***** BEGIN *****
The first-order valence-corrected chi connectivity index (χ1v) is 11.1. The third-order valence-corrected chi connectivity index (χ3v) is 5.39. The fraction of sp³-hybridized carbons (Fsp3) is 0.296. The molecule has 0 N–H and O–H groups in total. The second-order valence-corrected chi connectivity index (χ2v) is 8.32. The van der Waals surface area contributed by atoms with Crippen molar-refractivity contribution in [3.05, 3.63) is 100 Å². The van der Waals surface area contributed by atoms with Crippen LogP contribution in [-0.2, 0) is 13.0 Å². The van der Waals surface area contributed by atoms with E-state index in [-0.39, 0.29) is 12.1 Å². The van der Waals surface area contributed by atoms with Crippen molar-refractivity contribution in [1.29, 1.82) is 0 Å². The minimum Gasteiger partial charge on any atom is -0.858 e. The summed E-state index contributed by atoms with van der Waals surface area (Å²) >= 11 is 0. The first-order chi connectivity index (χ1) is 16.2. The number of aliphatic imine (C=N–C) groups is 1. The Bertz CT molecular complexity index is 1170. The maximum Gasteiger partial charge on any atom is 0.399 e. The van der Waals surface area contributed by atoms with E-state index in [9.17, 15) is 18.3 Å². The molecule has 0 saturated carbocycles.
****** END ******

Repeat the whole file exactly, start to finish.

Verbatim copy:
The first-order valence-corrected chi connectivity index (χ1v) is 11.1. The third-order valence-corrected chi connectivity index (χ3v) is 5.39. The fraction of sp³-hybridized carbons (Fsp3) is 0.296. The molecule has 0 N–H and O–H groups in total. The second-order valence-corrected chi connectivity index (χ2v) is 8.32. The van der Waals surface area contributed by atoms with Crippen molar-refractivity contribution in [3.05, 3.63) is 100 Å². The van der Waals surface area contributed by atoms with Crippen LogP contribution in [-0.2, 0) is 13.0 Å². The van der Waals surface area contributed by atoms with E-state index in [-0.39, 0.29) is 12.1 Å². The van der Waals surface area contributed by atoms with Crippen molar-refractivity contribution in [1.29, 1.82) is 0 Å². The minimum Gasteiger partial charge on any atom is -0.858 e. The summed E-state index contributed by atoms with van der Waals surface area (Å²) >= 11 is 0. The first-order chi connectivity index (χ1) is 16.2. The number of aliphatic imine (C=N–C) groups is 1. The Bertz CT molecular complexity index is 1170. The maximum Gasteiger partial charge on any atom is 0.399 e. The van der Waals surface area contributed by atoms with E-state index in [9.17, 15) is 18.3 Å². The molecule has 0 saturated carbocycles.